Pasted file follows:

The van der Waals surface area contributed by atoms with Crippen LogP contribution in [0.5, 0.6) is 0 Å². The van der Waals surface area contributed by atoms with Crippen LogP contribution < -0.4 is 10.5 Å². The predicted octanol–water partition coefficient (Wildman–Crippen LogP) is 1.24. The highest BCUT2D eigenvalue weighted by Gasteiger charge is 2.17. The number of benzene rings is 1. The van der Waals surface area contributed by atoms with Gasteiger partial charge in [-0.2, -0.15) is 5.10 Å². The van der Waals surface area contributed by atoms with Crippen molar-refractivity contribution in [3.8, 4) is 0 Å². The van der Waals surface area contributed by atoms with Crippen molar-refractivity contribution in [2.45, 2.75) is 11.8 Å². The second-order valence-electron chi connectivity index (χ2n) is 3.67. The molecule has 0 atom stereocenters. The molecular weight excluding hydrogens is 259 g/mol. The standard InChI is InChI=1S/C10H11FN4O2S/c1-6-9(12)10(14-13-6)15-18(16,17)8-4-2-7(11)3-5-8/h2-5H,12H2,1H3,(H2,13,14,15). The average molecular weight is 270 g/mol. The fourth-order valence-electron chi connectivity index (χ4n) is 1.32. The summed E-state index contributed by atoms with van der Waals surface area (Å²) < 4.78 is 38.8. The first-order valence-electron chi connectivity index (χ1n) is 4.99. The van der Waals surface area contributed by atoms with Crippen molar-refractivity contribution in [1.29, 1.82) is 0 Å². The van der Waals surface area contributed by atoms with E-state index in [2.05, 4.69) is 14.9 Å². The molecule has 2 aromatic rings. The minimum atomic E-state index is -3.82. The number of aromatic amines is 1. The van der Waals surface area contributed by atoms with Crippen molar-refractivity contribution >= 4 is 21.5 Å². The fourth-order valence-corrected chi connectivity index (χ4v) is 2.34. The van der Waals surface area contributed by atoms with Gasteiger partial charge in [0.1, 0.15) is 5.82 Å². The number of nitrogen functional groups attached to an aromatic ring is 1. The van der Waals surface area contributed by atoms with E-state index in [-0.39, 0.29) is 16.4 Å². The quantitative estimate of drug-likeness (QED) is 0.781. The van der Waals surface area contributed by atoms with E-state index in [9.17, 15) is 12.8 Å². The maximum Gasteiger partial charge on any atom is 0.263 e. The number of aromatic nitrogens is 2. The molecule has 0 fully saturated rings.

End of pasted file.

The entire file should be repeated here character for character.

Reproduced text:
The van der Waals surface area contributed by atoms with Crippen LogP contribution in [0.5, 0.6) is 0 Å². The van der Waals surface area contributed by atoms with Crippen LogP contribution < -0.4 is 10.5 Å². The predicted octanol–water partition coefficient (Wildman–Crippen LogP) is 1.24. The highest BCUT2D eigenvalue weighted by Gasteiger charge is 2.17. The number of benzene rings is 1. The van der Waals surface area contributed by atoms with Gasteiger partial charge in [-0.2, -0.15) is 5.10 Å². The van der Waals surface area contributed by atoms with Crippen molar-refractivity contribution in [3.8, 4) is 0 Å². The van der Waals surface area contributed by atoms with Crippen molar-refractivity contribution in [2.45, 2.75) is 11.8 Å². The second-order valence-electron chi connectivity index (χ2n) is 3.67. The molecule has 0 atom stereocenters. The molecular weight excluding hydrogens is 259 g/mol. The standard InChI is InChI=1S/C10H11FN4O2S/c1-6-9(12)10(14-13-6)15-18(16,17)8-4-2-7(11)3-5-8/h2-5H,12H2,1H3,(H2,13,14,15). The average molecular weight is 270 g/mol. The fourth-order valence-electron chi connectivity index (χ4n) is 1.32. The summed E-state index contributed by atoms with van der Waals surface area (Å²) < 4.78 is 38.8. The first-order valence-electron chi connectivity index (χ1n) is 4.99. The van der Waals surface area contributed by atoms with Crippen molar-refractivity contribution in [1.29, 1.82) is 0 Å². The van der Waals surface area contributed by atoms with E-state index in [2.05, 4.69) is 14.9 Å². The molecule has 2 aromatic rings. The minimum atomic E-state index is -3.82. The number of aromatic amines is 1. The van der Waals surface area contributed by atoms with Crippen molar-refractivity contribution >= 4 is 21.5 Å². The fourth-order valence-corrected chi connectivity index (χ4v) is 2.34. The van der Waals surface area contributed by atoms with Gasteiger partial charge in [0.1, 0.15) is 5.82 Å². The number of nitrogen functional groups attached to an aromatic ring is 1. The van der Waals surface area contributed by atoms with E-state index in [-0.39, 0.29) is 16.4 Å². The quantitative estimate of drug-likeness (QED) is 0.781. The van der Waals surface area contributed by atoms with E-state index in [9.17, 15) is 12.8 Å². The maximum Gasteiger partial charge on any atom is 0.263 e. The number of aromatic nitrogens is 2. The molecule has 0 fully saturated rings.